PET-CT

PET-CT

What is a PET-CT?

PET stands for Positron Emission Tomography, and PET-CT is the combination of two imaging techniques in one exam – a PET scan and a CT scan. The PET scan provides unique information about your body on a cellular level while a CT scan offers anatomic information. Overall, the PET-CT scan helps physicians better understand the exact location and extent of disease.  That information allows physicians to develop the best treatment plan for that specific patient.  PET-CT can reveal disease when CT or MRI is negative or inconclusive.

Why might my physician refer me for a PET-CT scan?

PET-CT can provide early diagnosis and accurate identification of whether and where the cancer has spread. During and after treatment, PET-CT can assess whether the treatment has been successful, by showing a decrease in glucose utilization by the tumor. PET-CT can be used for restaging, and provides early detection and localization of cancer recurrence. It can be critical in evaluation of patients in whom previous surgery or radiation therapy has resulted in scarring and distortion of normal anatomy, which hinder evaluation by CT or MRI. PET-CT also can be useful for cardiac patients and patients with epilepsy who are being considered for epilepsy surgery.

How do I prepare for my exam?

  • Bring recent x-ray studies (such as CT or MRI scan) obtained outside UVA hospital for the radiologist to compare directly to your PET-CT scan
  • Do not eat or drink, except plain water for 4-6 hours before the scan, i.e. no food, gum, mints, coffee (with cream or milk), etc. Black coffee or tea, both without sugar or cream/milk.
  • You may take any necessary medications that can be taken with water and are tolerated on an empty stomach, except for over the counter medications that contain sugar like cough syrup.
  • Diabetic patients will need to watch their diet and blood glucose closely for several days before the exam. It is important to keep sugar levels below 150.
  • No vigorous exercise or hard physical labor for 24 hours prior to your PET Scan appointment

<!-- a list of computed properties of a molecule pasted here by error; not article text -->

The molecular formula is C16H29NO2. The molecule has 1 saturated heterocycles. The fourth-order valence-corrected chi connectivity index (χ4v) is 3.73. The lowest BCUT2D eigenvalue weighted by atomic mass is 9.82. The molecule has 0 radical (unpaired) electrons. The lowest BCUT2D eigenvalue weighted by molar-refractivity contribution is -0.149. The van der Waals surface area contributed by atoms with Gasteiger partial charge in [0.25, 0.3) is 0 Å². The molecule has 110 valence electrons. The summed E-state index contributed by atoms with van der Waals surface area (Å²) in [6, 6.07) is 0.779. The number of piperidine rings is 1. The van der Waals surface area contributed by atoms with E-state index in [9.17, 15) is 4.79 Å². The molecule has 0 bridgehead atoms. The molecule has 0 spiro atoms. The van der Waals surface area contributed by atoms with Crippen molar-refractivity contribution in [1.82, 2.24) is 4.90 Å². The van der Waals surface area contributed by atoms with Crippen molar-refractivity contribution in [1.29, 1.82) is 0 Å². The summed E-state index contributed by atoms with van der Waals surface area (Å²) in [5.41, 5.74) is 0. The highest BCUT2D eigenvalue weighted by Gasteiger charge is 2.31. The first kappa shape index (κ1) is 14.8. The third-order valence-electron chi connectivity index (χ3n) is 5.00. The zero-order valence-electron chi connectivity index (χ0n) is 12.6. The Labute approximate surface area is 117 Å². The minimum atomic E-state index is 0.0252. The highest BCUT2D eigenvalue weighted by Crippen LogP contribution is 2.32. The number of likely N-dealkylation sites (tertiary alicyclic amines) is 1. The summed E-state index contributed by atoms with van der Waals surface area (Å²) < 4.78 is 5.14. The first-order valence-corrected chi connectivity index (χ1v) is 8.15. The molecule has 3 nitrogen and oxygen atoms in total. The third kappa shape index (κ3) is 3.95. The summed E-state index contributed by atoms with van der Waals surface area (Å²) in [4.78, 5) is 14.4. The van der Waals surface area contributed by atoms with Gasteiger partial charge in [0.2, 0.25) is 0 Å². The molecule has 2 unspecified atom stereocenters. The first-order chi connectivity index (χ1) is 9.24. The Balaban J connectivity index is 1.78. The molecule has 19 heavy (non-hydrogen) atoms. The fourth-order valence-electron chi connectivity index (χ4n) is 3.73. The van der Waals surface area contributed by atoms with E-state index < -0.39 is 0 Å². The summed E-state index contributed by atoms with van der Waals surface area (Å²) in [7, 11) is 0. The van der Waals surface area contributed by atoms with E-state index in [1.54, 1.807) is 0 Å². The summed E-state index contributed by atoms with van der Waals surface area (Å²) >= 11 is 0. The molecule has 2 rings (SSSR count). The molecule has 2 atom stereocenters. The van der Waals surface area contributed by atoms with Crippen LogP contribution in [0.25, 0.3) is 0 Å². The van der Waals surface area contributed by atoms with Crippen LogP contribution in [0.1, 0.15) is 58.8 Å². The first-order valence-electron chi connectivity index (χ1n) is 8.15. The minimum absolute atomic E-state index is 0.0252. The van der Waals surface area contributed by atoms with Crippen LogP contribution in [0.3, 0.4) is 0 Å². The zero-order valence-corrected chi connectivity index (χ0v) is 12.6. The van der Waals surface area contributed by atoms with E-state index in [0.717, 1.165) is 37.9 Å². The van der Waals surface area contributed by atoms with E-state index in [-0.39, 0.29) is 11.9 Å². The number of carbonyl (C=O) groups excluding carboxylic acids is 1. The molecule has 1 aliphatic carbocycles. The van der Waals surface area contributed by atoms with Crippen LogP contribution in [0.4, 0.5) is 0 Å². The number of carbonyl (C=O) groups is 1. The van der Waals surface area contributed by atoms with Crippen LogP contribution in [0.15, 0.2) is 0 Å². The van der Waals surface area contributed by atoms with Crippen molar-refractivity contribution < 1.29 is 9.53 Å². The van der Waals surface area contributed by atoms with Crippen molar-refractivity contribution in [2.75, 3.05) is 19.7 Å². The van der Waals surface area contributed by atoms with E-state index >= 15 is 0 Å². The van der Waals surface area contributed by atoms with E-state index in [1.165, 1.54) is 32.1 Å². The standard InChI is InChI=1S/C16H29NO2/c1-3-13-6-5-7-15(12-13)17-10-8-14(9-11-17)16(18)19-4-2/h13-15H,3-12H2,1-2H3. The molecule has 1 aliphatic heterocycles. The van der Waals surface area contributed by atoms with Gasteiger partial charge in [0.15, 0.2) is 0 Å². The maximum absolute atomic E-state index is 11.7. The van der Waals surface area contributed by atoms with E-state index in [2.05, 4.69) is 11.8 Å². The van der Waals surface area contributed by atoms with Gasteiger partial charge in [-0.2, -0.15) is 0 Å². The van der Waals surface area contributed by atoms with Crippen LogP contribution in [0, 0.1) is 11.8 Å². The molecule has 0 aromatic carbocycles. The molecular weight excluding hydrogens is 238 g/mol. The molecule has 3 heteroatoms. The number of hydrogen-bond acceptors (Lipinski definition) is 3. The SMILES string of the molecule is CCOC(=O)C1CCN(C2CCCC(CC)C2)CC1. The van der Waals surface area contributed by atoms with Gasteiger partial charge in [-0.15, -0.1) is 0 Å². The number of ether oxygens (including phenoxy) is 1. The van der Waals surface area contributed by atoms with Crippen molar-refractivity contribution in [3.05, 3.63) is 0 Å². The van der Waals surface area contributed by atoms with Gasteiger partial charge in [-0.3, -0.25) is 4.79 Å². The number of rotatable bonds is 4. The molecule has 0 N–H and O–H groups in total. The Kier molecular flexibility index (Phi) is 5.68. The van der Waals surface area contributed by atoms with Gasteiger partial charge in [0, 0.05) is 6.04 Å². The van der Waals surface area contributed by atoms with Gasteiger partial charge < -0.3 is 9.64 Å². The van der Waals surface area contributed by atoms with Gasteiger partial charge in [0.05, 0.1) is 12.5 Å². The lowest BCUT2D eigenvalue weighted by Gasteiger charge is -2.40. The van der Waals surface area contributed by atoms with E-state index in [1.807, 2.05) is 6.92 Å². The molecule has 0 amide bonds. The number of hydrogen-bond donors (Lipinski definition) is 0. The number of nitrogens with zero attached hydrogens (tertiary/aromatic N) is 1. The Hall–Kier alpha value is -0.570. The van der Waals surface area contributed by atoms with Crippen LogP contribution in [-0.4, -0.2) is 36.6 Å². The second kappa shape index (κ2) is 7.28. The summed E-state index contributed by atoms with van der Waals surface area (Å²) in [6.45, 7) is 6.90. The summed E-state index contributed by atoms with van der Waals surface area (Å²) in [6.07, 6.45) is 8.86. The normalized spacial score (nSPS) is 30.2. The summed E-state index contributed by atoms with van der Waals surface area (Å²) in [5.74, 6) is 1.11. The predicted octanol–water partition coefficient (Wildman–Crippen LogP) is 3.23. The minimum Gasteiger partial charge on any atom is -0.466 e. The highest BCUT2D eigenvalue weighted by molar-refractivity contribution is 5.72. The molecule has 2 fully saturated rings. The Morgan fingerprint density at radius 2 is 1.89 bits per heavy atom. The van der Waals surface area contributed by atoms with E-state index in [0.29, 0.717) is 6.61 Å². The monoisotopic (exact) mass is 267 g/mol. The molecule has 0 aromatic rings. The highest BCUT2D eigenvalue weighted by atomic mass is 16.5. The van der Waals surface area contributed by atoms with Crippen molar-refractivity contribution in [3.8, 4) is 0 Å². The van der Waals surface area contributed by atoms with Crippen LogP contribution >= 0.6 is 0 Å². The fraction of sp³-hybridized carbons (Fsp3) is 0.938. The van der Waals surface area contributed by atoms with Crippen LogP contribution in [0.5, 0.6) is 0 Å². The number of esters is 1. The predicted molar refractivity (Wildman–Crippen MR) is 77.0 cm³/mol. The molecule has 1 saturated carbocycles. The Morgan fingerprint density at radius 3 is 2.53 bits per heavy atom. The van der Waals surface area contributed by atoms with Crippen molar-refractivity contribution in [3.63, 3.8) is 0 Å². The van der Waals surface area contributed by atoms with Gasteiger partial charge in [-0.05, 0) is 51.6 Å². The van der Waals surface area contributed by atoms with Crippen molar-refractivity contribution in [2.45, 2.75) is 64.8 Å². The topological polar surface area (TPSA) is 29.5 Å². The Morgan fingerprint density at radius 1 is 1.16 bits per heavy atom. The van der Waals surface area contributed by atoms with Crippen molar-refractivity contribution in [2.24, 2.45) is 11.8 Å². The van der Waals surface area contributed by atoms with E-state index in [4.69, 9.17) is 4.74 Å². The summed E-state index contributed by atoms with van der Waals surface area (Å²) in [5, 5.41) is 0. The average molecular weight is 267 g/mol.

• Allow 2-3 hours for the PET-CT procedure. The actual scan time (lying on the imaging table) will be less than one hour, 1-1.5 hours for melanoma, or 30 minutes for brain. The standard exam varies depending on the type of study.
  • For oncology patients therapy itself may result in changes on the PET-CT in the area treated. The following are suggested for timing PET-CT scans after therapy:

No sooner than 4 weeks after radiotherapy. 
No sooner than 1-2 weeks after chemotherapy. 
No sooner than 4 weeks after surgery.

What happens when I arrive for my scan?

After arrival in the Radiology Department Reception area for your appointment, a technologist will ask about your medical history and explain the procedure.  The technologist will inject into a vein a very small amount of radioactive F-18 (FDG).  Following the injection, you will rest in a private room while the FDG distributes throughout your body and localizes in abnormalities. You will then be moved to the PET-CT scanner where the imaging procedure is performed while you lie comfortably on the scanner bed. The technologist will accompany you out of the imaging area at the end of your scan.

How long is the procedure?

It depends on the type of PET-CT scan your doctor ordered. In general please allow 2-3 hours for the entire visit. This includes time to prepare you for the scan and time in the scanner.

What about family or friends accompanying me to the appointment?

People who are not patients are unable to wait in the injection rooms or scan room.
Please make arrangements for childcare. We cannot be responsible for children left unattended.
Family/friends are welcome to remain in the waiting area or come back when the patient’s PET-CT scan is completed.

What if I am claustrophobic?

If you have had difficulty with MRI scans and feel the PET-CT may cause anxiety, please ask your physician to advise you. Claustrophobic patients may need to obtain a prescription from their physician before the appointment. If so, you will need to have a family member or friend accompany you to the appointment in order to drive you home after any sedative.

Will someone need to drive me?

If your doctor gives you medication to reduce anxiety during the exam, you will not be able to drive yourself home. The PET-CT will not affect your ability to drive.

Is PET-CT covered by insurance?

Medicare and most insurance cover PET-CT for many conditions. *Some insurance covers additional conditions for which PET-CT is useful. More >

 

For any questions or concerns

Contact the Radiology and Medical Imaging department at 434-924-9400.